AL ASAD, Iraq -- “The Navy Marine Corps team, standing shoulder to shoulder, speaks very clearly to the world power.”
These words were spoken by Brig. Gen. Robert E. Milstead Jr. to an audience of Marines and sailors as they celebrated the Navy’s Birthday, Oct. 13, while deployed at Al Asad, Iraq.
Milstead spoke about how the Navy-Marine Corps team role in the world has changed from defensive during the Cold War, to preemptive in order to act rapidly and divisively against anyone who would harm the United States, and he added nobody does it better.
The Navy was born on Oct. 13, 1775, by an act of the Continental Congress.
“Our birthday is a time to reflect back on our traditions and look forward on the years to follow,” said Seaman Laketa Addair, a corpsman with Marine Wing Headquarters Squadron 2. “It was really nice to get out and celebrate our birthday in the field. It was interesting to watch them cut the cake with a kabar.”
Following Navy tradition, Capt. Stephen Epperson, 2nd Marine Aircraft Wing chaplain and Seaman Brian Sherwood, Marine Aircraft Group 26 chaplain assistant, the oldest and youngest Sailors aboard Al Asad cut the cake during the celebration.
“The sailors who have served with the Marines for so long have really learned to adapt and overcome to any situation and (the ceremony) turned out great,” said Addair, a native of Raysad, W.V. “Although we missed the ball, which is a great social event, the birthday celebration was a great chance to met Sailors from the different units deployed out here. In some aspects, it really felt the same.”
The celebration included speeches from Milstead as well as various sailors, including Capt. John B. Delcambre, the medical officer with Navy Mobile Construction Battalion 22, a former Marine who served in Vietnam and was awarded three purple hearts.
“After Vietnam, I had flashbacks,” Delcambre, whose career spans three decades on three continents, told the crowd. “I had flashbacks of the selfless dedication, the courage, the commitment and of the admiration I felt for the group of Navy corpsman we called docs.”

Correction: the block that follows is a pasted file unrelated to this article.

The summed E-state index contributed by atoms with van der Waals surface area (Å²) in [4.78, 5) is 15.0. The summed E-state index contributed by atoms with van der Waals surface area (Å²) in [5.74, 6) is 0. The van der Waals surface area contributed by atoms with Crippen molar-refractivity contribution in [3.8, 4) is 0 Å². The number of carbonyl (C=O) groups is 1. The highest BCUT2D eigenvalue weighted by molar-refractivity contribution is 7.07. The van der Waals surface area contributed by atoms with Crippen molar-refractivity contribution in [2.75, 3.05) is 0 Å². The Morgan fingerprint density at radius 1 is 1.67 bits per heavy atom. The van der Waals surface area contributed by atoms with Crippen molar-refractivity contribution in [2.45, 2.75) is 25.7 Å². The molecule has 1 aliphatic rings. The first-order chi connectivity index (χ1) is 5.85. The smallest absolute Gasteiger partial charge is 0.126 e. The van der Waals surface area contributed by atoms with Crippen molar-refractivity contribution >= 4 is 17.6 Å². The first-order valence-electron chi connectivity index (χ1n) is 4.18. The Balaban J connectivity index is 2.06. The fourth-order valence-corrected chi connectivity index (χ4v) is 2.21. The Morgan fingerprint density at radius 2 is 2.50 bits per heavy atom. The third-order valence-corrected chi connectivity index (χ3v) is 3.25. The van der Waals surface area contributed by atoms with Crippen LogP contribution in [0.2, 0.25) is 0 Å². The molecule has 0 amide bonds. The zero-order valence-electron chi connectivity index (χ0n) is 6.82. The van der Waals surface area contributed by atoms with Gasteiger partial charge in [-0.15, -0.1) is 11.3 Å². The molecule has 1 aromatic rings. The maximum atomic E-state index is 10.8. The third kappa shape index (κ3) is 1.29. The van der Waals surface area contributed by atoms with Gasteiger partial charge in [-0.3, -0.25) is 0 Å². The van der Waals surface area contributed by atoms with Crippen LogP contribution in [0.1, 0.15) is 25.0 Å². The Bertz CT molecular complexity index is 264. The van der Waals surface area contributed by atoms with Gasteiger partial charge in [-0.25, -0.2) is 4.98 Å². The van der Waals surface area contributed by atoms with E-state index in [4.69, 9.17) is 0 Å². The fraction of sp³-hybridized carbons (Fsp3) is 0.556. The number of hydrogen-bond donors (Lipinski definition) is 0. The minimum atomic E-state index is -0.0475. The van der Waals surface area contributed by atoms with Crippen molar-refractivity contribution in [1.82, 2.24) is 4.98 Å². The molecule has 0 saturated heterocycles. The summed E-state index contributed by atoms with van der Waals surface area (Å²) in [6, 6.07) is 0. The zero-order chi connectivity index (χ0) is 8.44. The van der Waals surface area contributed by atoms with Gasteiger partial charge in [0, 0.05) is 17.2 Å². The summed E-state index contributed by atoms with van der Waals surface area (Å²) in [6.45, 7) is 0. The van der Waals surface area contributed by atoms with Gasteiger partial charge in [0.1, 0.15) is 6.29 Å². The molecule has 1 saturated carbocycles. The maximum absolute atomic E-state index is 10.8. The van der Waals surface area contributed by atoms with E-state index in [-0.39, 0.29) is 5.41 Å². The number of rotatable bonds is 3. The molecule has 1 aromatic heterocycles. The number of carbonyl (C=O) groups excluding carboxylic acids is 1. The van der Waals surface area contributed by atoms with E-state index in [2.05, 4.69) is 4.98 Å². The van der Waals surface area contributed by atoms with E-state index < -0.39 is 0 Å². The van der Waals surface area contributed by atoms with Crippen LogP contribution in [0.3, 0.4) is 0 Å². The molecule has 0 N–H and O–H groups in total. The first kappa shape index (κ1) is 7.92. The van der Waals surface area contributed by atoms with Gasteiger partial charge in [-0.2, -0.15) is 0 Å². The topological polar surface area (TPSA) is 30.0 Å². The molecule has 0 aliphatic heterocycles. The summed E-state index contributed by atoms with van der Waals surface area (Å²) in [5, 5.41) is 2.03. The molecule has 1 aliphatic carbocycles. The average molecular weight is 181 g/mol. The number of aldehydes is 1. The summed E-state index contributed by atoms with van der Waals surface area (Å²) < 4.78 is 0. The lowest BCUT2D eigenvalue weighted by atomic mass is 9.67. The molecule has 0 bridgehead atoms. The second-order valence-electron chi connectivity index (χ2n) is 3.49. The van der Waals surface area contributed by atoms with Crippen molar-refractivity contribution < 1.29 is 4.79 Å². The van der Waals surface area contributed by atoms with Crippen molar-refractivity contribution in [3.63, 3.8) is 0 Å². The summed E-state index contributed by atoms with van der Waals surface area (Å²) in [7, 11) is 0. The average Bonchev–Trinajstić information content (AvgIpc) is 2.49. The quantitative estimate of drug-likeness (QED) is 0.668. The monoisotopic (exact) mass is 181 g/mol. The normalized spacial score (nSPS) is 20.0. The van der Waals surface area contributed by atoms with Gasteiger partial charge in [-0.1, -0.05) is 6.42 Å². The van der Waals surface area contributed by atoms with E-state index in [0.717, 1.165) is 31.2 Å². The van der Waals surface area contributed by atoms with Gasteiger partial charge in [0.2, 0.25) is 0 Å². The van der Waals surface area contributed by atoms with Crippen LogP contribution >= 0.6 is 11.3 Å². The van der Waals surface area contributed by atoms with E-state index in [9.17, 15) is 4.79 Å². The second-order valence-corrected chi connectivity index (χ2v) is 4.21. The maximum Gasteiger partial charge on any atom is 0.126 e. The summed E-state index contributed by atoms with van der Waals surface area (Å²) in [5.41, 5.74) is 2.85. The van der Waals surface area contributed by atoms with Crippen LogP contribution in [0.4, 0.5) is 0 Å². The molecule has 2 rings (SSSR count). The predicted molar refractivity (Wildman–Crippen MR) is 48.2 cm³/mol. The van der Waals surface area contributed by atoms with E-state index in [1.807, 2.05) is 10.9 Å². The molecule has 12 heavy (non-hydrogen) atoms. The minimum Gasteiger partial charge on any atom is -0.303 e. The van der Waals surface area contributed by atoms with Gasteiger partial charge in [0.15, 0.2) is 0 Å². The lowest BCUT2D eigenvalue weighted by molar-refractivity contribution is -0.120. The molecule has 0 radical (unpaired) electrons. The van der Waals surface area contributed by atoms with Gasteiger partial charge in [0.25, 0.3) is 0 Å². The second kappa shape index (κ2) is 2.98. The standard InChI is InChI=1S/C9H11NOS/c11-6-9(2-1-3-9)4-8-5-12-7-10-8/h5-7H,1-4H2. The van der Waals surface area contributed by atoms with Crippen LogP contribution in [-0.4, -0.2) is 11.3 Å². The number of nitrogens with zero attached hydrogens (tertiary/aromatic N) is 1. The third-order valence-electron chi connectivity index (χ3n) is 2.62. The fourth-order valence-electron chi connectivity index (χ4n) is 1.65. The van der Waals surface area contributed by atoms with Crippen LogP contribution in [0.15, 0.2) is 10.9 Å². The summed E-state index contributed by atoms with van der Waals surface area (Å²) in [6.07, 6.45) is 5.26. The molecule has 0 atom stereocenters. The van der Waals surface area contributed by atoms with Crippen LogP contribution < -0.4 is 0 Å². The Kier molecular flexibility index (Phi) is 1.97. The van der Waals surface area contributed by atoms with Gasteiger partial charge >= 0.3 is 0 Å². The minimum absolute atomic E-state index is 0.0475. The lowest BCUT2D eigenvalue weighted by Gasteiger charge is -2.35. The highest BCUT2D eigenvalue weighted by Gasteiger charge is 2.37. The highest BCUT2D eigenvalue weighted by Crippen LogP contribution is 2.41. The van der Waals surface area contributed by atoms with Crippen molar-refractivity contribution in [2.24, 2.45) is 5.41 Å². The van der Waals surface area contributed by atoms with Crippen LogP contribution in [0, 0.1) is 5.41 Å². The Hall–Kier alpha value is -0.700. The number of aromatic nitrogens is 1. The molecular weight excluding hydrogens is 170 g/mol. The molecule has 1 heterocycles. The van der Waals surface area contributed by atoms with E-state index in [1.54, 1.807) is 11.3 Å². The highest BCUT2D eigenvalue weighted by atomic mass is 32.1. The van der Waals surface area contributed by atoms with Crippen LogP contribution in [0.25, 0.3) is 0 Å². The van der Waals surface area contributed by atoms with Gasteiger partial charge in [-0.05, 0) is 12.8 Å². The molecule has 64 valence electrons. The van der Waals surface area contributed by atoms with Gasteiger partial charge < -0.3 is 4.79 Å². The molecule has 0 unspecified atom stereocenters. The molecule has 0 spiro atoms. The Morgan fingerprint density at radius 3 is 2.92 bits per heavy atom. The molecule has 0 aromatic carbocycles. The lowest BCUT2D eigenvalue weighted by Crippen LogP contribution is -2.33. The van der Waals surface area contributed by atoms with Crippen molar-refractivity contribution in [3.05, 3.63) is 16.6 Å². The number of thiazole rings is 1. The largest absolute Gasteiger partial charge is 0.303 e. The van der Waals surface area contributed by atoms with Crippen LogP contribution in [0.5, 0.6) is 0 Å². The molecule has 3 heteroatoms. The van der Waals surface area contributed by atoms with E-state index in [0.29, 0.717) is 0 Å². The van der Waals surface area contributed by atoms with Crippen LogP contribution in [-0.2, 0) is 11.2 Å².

Delcambre’s speech had an impact on undoubtedly many of the Marines and sailors present, said Addair.
“(Delcambre) talking about his experiences and challenges that reflect someone who has been through history,” said Addair. “It gives you hope to return home with this deployment as a proud memory.”
Addair said she has the best job in the Navy, serving as a corpsman with Marines, and that Marines are different from what she expected.
“Most sailors serve on the ships and in the hospitals back home,” said Addair. “I’m out here with Marines fighting the war. Marines are all about the job at hand. They do their job well and are very intelligent. I have a great deal of respect for them. You don’t have to be in Baghdad having bullets flying over you to have a vital role in the war. Having the Marine General at the celebration really meant a great deal to me. It brought us together more as a Navy-Marine Corps team than any of the other event I’ve ever been to.”
Since the early days, when the U.S. Navy was challenging the most powerful navy in the world, sailors have, and continue to play a vital role in the United States’ national security at home and aboard.
“I’m happy to be here,” said Delcambre. “I have never been in better company, and I look forward to serving with you during this deployment.”